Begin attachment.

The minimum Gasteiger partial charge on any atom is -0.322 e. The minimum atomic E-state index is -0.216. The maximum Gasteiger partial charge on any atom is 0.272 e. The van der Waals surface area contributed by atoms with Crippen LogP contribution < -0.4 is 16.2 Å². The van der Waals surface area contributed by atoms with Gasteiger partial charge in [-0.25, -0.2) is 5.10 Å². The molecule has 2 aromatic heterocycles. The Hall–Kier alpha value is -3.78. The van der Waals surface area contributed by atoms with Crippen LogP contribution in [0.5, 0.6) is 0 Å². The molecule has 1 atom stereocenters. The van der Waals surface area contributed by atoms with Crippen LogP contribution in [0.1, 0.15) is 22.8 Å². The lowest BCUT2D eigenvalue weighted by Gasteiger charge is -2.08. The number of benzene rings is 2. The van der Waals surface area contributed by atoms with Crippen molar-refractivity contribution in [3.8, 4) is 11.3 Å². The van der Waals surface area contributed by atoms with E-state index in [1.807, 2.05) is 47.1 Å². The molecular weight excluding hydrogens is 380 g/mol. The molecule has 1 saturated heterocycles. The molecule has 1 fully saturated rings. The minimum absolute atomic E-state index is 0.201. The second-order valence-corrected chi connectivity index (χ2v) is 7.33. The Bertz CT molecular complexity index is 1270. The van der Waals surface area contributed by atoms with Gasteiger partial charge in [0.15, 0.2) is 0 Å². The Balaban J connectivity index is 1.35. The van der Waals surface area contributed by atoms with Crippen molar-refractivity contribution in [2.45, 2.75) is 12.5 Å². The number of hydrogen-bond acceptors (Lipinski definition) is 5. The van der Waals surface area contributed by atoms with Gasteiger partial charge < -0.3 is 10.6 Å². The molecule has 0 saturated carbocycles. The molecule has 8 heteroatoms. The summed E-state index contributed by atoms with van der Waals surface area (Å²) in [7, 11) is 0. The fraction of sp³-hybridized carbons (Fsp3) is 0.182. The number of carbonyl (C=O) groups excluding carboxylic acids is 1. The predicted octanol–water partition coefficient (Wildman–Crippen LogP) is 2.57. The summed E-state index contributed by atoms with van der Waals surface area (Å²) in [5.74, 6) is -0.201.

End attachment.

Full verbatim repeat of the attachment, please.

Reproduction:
The minimum Gasteiger partial charge on any atom is -0.322 e. The minimum atomic E-state index is -0.216. The maximum Gasteiger partial charge on any atom is 0.272 e. The van der Waals surface area contributed by atoms with Crippen LogP contribution < -0.4 is 16.2 Å². The van der Waals surface area contributed by atoms with Gasteiger partial charge in [-0.25, -0.2) is 5.10 Å². The molecule has 2 aromatic heterocycles. The Hall–Kier alpha value is -3.78. The van der Waals surface area contributed by atoms with Crippen LogP contribution in [0.5, 0.6) is 0 Å². The molecule has 1 atom stereocenters. The van der Waals surface area contributed by atoms with Crippen LogP contribution in [0.1, 0.15) is 22.8 Å². The lowest BCUT2D eigenvalue weighted by Gasteiger charge is -2.08. The number of benzene rings is 2. The van der Waals surface area contributed by atoms with Crippen molar-refractivity contribution in [3.8, 4) is 11.3 Å². The van der Waals surface area contributed by atoms with E-state index in [1.807, 2.05) is 47.1 Å². The molecular weight excluding hydrogens is 380 g/mol. The molecule has 1 saturated heterocycles. The molecule has 1 fully saturated rings. The minimum absolute atomic E-state index is 0.201. The second-order valence-corrected chi connectivity index (χ2v) is 7.33. The Bertz CT molecular complexity index is 1270. The van der Waals surface area contributed by atoms with Gasteiger partial charge in [0.15, 0.2) is 0 Å². The Balaban J connectivity index is 1.35. The van der Waals surface area contributed by atoms with Crippen molar-refractivity contribution in [2.45, 2.75) is 12.5 Å². The number of hydrogen-bond acceptors (Lipinski definition) is 5. The van der Waals surface area contributed by atoms with Gasteiger partial charge < -0.3 is 10.6 Å². The molecule has 0 saturated carbocycles. The molecule has 8 heteroatoms. The summed E-state index contributed by atoms with van der Waals surface area (Å²) in [7, 11) is 0. The fraction of sp³-hybridized carbons (Fsp3) is 0.182. The number of carbonyl (C=O) groups excluding carboxylic acids is 1. The predicted octanol–water partition coefficient (Wildman–Crippen LogP) is 2.57. The summed E-state index contributed by atoms with van der Waals surface area (Å²) in [5.74, 6) is -0.201.